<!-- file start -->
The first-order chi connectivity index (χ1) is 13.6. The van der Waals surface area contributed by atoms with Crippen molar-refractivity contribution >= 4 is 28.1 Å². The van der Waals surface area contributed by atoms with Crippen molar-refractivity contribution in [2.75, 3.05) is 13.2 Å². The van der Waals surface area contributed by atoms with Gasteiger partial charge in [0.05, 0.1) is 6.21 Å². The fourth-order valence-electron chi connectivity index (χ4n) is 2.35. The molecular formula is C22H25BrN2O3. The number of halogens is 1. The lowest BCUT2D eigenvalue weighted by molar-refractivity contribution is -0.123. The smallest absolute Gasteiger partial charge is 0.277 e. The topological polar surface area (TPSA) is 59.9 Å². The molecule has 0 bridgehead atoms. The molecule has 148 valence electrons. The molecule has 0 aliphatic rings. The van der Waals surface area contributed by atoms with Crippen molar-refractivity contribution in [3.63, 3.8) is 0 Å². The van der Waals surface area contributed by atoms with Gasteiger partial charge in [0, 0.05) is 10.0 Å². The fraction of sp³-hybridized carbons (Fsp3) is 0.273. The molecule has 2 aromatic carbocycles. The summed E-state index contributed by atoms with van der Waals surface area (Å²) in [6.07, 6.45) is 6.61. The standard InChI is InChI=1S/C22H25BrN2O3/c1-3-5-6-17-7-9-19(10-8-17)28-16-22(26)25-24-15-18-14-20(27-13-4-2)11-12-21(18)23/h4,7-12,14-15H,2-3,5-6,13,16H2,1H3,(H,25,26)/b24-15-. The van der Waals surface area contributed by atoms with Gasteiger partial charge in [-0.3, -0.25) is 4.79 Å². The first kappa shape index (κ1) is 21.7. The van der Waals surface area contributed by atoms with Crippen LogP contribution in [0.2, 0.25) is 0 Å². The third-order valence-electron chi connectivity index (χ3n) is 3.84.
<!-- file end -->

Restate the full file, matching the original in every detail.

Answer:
The first-order chi connectivity index (χ1) is 13.6. The van der Waals surface area contributed by atoms with Crippen molar-refractivity contribution >= 4 is 28.1 Å². The van der Waals surface area contributed by atoms with Crippen molar-refractivity contribution in [2.75, 3.05) is 13.2 Å². The van der Waals surface area contributed by atoms with Gasteiger partial charge in [0.05, 0.1) is 6.21 Å². The fourth-order valence-electron chi connectivity index (χ4n) is 2.35. The molecular formula is C22H25BrN2O3. The number of halogens is 1. The lowest BCUT2D eigenvalue weighted by molar-refractivity contribution is -0.123. The smallest absolute Gasteiger partial charge is 0.277 e. The topological polar surface area (TPSA) is 59.9 Å². The molecule has 0 bridgehead atoms. The molecule has 148 valence electrons. The molecule has 0 aliphatic rings. The van der Waals surface area contributed by atoms with Crippen molar-refractivity contribution in [3.63, 3.8) is 0 Å². The van der Waals surface area contributed by atoms with Gasteiger partial charge in [0, 0.05) is 10.0 Å². The fraction of sp³-hybridized carbons (Fsp3) is 0.273. The molecule has 2 aromatic carbocycles. The summed E-state index contributed by atoms with van der Waals surface area (Å²) in [6.07, 6.45) is 6.61. The standard InChI is InChI=1S/C22H25BrN2O3/c1-3-5-6-17-7-9-19(10-8-17)28-16-22(26)25-24-15-18-14-20(27-13-4-2)11-12-21(18)23/h4,7-12,14-15H,2-3,5-6,13,16H2,1H3,(H,25,26)/b24-15-. The van der Waals surface area contributed by atoms with Gasteiger partial charge in [-0.3, -0.25) is 4.79 Å². The first kappa shape index (κ1) is 21.7. The van der Waals surface area contributed by atoms with Crippen LogP contribution in [0.2, 0.25) is 0 Å². The third-order valence-electron chi connectivity index (χ3n) is 3.84.